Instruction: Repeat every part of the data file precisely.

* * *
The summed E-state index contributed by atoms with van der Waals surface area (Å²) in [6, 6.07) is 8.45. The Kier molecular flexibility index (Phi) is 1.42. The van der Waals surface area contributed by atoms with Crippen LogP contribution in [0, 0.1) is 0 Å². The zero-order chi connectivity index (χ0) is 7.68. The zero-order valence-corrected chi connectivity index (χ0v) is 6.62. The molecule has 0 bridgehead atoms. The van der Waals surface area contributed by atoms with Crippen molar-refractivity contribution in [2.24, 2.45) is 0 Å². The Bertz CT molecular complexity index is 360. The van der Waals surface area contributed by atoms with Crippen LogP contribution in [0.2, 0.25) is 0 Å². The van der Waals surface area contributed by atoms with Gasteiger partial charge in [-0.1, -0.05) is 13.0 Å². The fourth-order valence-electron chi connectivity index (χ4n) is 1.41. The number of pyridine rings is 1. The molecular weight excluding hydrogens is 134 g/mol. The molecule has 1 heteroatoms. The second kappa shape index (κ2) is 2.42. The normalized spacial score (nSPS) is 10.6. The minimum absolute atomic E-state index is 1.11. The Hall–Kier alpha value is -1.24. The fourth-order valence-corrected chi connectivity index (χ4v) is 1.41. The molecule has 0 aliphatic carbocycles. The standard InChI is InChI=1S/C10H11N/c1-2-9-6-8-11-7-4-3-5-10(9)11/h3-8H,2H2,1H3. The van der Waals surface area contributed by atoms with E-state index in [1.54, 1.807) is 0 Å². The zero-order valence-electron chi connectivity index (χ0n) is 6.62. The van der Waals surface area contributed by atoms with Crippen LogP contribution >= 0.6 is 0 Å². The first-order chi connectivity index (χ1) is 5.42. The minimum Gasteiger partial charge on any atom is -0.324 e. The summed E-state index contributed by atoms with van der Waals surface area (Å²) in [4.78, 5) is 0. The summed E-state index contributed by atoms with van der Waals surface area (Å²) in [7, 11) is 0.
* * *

The summed E-state index contributed by atoms with van der Waals surface area (Å²) in [6, 6.07) is 8.45. The Kier molecular flexibility index (Phi) is 1.42. The van der Waals surface area contributed by atoms with Crippen LogP contribution in [0, 0.1) is 0 Å². The zero-order chi connectivity index (χ0) is 7.68. The zero-order valence-corrected chi connectivity index (χ0v) is 6.62. The molecule has 0 bridgehead atoms. The van der Waals surface area contributed by atoms with Crippen molar-refractivity contribution in [2.24, 2.45) is 0 Å². The Bertz CT molecular complexity index is 360. The van der Waals surface area contributed by atoms with Crippen LogP contribution in [0.2, 0.25) is 0 Å². The van der Waals surface area contributed by atoms with Gasteiger partial charge in [-0.1, -0.05) is 13.0 Å². The fourth-order valence-electron chi connectivity index (χ4n) is 1.41. The number of pyridine rings is 1. The molecular weight excluding hydrogens is 134 g/mol. The molecule has 1 heteroatoms. The second kappa shape index (κ2) is 2.42. The normalized spacial score (nSPS) is 10.6. The minimum absolute atomic E-state index is 1.11. The Hall–Kier alpha value is -1.24. The fourth-order valence-corrected chi connectivity index (χ4v) is 1.41. The molecule has 0 aliphatic carbocycles. The standard InChI is InChI=1S/C10H11N/c1-2-9-6-8-11-7-4-3-5-10(9)11/h3-8H,2H2,1H3. The van der Waals surface area contributed by atoms with E-state index in [1.54, 1.807) is 0 Å². The zero-order valence-electron chi connectivity index (χ0n) is 6.62. The van der Waals surface area contributed by atoms with Crippen LogP contribution >= 0.6 is 0 Å². The first-order chi connectivity index (χ1) is 5.42. The minimum Gasteiger partial charge on any atom is -0.324 e. The summed E-state index contributed by atoms with van der Waals surface area (Å²) in [4.78, 5) is 0. The summed E-state index contributed by atoms with van der Waals surface area (Å²) in [7, 11) is 0.